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Association of parity with birthweight and neonatal death in five sites: The Global Network’s Maternal Newborn Health Registry study


The Maternal Newborn Health Registry (MNHR) is a prospective, population-based registry of pregnancies and deliveries conducted under the auspices of the Global Network for Women’s and Children’s Health Research (GN), a multi-country research network funded by the Eunice Kennedy Shriver National Institute of Child Health and Human Development (NICHD). The primary purpose of the MNHR is to quantify and analyze trends in pregnancy outcomes over time.

Neonates born to nulliparous women are reported to be at higher risk of death and other adverse outcomes, including low BW, being small for gestational age, and prematurity. A meta-analysis that reviewed data from Asia, Africa and Latin America found that these risks were highest among nulliparous women under 18 years of age in comparison to women with one or two previous pregnancies between 18 and 35 years of age. In addition to maternal age, associations for risk of adverse pregnancy outcomes have been found with parity for maternal height, maternal education, number of antenatal care visits and for newborn sex.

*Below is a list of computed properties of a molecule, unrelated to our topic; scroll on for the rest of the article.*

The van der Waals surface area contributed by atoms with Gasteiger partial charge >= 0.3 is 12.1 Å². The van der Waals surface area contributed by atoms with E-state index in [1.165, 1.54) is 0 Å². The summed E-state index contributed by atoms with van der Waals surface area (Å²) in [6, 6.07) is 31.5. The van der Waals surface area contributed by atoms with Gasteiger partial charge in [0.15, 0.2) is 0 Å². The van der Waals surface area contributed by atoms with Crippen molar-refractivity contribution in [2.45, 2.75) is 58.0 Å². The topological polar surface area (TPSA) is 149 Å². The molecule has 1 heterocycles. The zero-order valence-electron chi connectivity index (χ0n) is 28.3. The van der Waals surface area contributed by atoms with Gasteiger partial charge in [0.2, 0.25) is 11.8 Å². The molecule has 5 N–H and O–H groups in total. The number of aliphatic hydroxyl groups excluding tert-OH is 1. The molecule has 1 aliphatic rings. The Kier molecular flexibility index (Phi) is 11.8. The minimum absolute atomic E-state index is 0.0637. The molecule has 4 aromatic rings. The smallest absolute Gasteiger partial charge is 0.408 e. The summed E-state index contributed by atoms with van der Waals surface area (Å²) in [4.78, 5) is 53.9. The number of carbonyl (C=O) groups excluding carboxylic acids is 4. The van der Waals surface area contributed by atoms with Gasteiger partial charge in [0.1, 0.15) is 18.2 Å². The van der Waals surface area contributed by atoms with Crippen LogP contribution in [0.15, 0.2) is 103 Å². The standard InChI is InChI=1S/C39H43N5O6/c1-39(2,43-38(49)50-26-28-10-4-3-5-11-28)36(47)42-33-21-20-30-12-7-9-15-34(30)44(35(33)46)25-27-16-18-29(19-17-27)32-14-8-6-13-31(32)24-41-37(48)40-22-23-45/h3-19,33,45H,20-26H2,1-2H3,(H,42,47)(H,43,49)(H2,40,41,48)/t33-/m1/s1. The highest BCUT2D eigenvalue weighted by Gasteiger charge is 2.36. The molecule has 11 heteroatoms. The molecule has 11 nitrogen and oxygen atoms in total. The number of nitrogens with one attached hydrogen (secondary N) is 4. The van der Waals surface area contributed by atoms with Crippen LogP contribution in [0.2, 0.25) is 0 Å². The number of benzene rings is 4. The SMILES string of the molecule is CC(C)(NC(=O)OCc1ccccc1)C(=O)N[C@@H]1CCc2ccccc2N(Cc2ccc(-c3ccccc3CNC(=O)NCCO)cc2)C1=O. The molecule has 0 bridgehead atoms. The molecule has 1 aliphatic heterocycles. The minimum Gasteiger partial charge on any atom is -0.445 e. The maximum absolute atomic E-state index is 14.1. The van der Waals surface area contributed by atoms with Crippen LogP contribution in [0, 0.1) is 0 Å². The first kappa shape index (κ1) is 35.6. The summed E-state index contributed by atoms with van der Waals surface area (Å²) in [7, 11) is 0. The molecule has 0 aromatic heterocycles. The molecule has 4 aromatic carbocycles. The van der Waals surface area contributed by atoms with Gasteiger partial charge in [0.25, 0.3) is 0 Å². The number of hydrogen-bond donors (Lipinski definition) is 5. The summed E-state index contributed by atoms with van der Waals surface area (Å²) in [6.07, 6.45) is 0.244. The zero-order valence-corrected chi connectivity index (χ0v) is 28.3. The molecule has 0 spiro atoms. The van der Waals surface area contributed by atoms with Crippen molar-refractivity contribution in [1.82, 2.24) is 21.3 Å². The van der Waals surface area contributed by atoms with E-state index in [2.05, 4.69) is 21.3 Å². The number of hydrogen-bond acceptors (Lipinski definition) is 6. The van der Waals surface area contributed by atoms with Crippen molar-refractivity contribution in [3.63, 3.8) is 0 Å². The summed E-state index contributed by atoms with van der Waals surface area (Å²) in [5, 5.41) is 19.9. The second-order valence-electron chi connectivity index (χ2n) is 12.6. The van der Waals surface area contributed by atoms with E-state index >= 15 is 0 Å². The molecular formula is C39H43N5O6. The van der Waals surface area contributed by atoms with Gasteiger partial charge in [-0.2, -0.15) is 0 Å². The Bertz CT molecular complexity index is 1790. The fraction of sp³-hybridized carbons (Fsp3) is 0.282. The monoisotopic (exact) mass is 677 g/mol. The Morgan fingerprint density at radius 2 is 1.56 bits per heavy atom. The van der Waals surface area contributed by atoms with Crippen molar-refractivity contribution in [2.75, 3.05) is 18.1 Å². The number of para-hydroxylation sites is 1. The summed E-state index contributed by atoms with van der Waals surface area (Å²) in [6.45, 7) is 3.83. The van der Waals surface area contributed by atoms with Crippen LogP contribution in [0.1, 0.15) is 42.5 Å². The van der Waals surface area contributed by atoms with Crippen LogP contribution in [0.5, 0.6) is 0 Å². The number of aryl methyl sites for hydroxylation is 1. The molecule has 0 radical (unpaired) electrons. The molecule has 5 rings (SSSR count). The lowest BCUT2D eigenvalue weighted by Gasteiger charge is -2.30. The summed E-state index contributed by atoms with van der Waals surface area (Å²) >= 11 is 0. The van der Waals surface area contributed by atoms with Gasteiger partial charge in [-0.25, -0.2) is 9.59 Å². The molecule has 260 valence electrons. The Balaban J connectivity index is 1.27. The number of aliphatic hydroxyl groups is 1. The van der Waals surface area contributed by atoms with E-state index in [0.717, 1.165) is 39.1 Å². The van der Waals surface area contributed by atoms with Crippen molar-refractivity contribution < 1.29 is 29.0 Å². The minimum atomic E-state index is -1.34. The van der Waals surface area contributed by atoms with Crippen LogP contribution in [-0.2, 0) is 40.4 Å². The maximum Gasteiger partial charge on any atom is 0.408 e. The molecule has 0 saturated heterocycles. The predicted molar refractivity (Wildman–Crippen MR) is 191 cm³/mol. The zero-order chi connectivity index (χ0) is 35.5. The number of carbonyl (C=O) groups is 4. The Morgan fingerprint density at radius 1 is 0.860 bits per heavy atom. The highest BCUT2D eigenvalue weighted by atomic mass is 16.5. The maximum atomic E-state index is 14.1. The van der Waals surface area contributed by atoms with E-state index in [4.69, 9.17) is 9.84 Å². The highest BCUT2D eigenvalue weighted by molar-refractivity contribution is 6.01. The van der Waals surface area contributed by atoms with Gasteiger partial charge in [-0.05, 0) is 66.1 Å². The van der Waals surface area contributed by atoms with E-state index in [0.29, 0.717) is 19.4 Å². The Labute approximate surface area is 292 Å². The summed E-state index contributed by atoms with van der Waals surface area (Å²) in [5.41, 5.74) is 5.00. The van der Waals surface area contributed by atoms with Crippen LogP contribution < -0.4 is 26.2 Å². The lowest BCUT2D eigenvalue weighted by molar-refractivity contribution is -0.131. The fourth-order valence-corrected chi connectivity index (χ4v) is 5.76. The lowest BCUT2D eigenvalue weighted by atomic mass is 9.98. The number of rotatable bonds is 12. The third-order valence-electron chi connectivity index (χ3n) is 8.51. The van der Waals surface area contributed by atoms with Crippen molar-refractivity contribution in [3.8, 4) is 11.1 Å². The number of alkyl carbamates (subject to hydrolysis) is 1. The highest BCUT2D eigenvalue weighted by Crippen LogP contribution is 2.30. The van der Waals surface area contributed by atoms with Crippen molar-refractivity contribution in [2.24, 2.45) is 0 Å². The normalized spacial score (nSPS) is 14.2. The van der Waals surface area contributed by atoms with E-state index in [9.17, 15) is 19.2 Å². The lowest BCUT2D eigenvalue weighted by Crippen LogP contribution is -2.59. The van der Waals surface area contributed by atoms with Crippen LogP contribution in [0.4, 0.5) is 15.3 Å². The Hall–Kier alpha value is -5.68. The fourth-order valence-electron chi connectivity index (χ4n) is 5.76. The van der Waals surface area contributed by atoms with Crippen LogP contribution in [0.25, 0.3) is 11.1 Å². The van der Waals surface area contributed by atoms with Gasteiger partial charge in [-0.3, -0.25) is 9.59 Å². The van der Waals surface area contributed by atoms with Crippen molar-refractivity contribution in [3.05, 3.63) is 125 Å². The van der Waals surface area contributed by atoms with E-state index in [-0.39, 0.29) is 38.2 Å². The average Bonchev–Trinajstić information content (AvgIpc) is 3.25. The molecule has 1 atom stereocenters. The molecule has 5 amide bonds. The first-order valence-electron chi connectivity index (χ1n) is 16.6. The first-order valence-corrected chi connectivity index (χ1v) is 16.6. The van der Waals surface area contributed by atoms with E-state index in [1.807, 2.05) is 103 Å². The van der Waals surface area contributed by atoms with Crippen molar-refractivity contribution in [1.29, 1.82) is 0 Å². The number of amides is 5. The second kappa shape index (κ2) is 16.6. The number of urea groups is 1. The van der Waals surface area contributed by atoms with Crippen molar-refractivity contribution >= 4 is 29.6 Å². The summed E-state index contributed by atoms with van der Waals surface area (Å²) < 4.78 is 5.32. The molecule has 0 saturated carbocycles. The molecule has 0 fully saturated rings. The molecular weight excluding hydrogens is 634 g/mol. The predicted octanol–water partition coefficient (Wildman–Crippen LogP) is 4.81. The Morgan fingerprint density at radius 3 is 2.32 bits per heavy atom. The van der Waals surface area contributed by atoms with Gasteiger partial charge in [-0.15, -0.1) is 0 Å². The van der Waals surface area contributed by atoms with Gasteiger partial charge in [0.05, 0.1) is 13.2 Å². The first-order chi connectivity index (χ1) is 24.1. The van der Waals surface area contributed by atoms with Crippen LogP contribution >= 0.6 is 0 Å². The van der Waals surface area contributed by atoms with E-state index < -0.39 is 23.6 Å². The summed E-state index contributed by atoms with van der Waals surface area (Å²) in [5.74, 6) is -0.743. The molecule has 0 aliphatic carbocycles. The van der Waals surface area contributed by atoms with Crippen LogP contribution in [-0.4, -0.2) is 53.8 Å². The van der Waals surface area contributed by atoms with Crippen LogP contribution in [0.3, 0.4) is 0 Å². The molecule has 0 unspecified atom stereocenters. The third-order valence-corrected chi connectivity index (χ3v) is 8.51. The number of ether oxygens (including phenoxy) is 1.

Neonates born to multiparous women have been found to have higher BWs and better weight gain during infancy. However, these positive effects have been limited to the second or third pregnancies and are associated with younger maternal age. Women with parity over three and age 35 or older have been found to have higher odds of adverse outcomes in low and middle-income settings.

The higher risks that infants of nulliparous women face may be associated with factors related to immaturity of the mother: incomplete growth, small size of the uterus and fetal competition for nutrients. Although the exact mechanisms are not clear, it seems that the first pregnancy “primes” the body for subsequent ones.

In this paper, our aim is to determine the association between parity and BW among women in five research sites of the MNHR. Because of its cohort design, large sample size, multiple sites and the quality of the data (including gestational age dating with first trimester ultrasound, implemented broadly in 2017), the MNHR has the potential to extend the current knowledge of the importance of parity on fetal growth and other offspring outcomes.

By: Garces A, Perex W, Harrison M, Hwang KS, Patel A, Nolen T et al.

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